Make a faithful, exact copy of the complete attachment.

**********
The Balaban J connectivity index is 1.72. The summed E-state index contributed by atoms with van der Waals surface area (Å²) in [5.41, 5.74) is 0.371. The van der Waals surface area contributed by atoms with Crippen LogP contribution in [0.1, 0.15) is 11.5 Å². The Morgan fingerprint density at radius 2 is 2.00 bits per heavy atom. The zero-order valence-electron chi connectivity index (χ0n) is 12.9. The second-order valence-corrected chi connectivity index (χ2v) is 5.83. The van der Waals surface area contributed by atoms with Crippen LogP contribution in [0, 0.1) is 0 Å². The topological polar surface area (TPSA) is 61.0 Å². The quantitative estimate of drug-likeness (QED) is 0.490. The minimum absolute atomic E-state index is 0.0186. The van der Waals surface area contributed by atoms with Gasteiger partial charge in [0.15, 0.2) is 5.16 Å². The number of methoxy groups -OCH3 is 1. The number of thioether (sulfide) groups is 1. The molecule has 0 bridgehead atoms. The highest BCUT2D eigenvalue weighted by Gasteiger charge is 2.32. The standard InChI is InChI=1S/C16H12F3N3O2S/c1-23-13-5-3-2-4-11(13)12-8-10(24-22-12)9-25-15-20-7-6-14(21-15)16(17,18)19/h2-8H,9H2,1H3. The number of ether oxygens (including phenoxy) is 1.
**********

The Balaban J connectivity index is 1.72. The summed E-state index contributed by atoms with van der Waals surface area (Å²) in [5.41, 5.74) is 0.371. The van der Waals surface area contributed by atoms with Crippen LogP contribution in [0.1, 0.15) is 11.5 Å². The Morgan fingerprint density at radius 2 is 2.00 bits per heavy atom. The zero-order valence-electron chi connectivity index (χ0n) is 12.9. The second-order valence-corrected chi connectivity index (χ2v) is 5.83. The van der Waals surface area contributed by atoms with Crippen LogP contribution in [0, 0.1) is 0 Å². The topological polar surface area (TPSA) is 61.0 Å². The quantitative estimate of drug-likeness (QED) is 0.490. The minimum absolute atomic E-state index is 0.0186. The van der Waals surface area contributed by atoms with Gasteiger partial charge in [0.15, 0.2) is 5.16 Å². The number of methoxy groups -OCH3 is 1. The number of thioether (sulfide) groups is 1. The molecule has 0 bridgehead atoms. The highest BCUT2D eigenvalue weighted by Gasteiger charge is 2.32. The standard InChI is InChI=1S/C16H12F3N3O2S/c1-23-13-5-3-2-4-11(13)12-8-10(24-22-12)9-25-15-20-7-6-14(21-15)16(17,18)19/h2-8H,9H2,1H3. The number of ether oxygens (including phenoxy) is 1.